How Much Does Amazon Prime Cost (And Is It Worth It?)

Plenty of prices are higher in 2022 and membership in Amazon Prime (up 17%) is no exception. Are you still getting your money’s worth? We’ll test the benefits and show you ways you might pay less.

Amazon package on a desktop
(Image credit: Future)

There are two big reasons right now why you may want to consider an Amazon Prime membership: Amazon unveiled a two-day sale that’s like a second Amazon Prime Day for 2022. And the holiday shopping season, friends, is almost upon us. Really.

40 Best Amazon Prime Benefits to Use in 2022

And we could give you myriad other reasons why this is a great time to buy an Amazon Prime membership. Among them: ongoing supply chain issues that continue to leave empty spots in store shelves and of course, inflation, food costs in particular. (Shopping online with Amazon can’t help you with the price of gas, at least for now, but it can get you Thursday Night Football.)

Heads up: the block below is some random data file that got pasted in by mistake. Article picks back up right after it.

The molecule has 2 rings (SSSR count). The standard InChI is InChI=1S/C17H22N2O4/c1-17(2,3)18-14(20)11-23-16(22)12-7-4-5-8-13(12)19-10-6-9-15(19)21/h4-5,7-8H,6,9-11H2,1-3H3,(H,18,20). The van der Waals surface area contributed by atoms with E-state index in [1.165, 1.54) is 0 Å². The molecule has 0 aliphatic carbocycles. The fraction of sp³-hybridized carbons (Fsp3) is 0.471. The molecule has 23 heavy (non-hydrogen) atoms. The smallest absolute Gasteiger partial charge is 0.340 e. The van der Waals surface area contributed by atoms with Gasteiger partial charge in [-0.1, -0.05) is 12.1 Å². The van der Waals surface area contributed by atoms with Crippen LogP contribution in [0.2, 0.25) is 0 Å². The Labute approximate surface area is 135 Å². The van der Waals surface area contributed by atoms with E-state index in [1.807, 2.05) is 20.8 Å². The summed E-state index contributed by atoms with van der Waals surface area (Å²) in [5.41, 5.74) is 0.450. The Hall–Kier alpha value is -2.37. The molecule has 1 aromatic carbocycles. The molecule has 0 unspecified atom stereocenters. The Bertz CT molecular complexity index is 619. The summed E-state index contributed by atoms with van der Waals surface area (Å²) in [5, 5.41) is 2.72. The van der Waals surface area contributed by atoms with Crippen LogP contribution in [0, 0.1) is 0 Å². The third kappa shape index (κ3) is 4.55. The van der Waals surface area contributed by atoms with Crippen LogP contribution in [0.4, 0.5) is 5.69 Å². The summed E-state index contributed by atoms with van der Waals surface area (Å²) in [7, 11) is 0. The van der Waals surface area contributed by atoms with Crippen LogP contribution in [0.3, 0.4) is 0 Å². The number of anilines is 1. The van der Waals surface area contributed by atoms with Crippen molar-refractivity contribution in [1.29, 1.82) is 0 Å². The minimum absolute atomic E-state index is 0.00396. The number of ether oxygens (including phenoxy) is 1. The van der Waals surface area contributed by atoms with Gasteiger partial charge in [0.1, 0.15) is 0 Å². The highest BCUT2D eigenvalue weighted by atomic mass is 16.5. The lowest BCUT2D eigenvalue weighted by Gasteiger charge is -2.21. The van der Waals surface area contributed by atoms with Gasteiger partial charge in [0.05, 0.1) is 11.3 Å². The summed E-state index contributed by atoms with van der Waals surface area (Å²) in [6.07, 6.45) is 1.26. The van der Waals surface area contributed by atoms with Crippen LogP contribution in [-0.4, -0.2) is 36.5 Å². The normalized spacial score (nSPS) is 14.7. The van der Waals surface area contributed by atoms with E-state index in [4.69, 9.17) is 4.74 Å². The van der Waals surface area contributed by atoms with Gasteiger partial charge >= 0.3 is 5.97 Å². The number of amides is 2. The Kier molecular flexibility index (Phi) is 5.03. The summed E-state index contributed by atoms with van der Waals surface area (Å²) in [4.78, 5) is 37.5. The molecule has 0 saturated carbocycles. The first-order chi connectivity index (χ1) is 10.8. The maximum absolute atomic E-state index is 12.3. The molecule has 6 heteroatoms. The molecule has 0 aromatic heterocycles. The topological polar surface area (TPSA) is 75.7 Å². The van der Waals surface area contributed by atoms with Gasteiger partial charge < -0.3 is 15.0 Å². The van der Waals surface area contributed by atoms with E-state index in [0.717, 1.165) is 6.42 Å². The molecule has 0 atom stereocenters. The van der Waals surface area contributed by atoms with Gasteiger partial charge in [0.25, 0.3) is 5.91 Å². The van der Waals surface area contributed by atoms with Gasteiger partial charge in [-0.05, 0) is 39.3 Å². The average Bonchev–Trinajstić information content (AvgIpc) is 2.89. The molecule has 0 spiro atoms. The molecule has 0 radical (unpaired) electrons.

But Amazon had cost pressures of its own in 2022. For the first time since 2018, when Amazon Prime rose from $99 a year to $119, the cost of an Amazon Prime membership was bumped up to $139 annually (the monthly rate rose as well).

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How Much Did Amazon Prime Cost?

  • Cost of Amazon Prime February 2005 - March 2014 : $79 per year
  • Cost of Amazon Prime March 2014 - May 2018: $99 per year
  • Cost of Amazon Prime May 2018 - April 2022: $119 per year

For many, that price increase didn’t matter, especially for shoppers who are too busy to visit multiple brick-and-mortar stores to pick up everything on their shopping lists, from groceries and gadgets to books and apparel. The Amazon Prime subscription-based service has made buying these items online a whole lot easier – now offering overstock items from Amazon Outlet and second-hand items from Amazon Warehouse.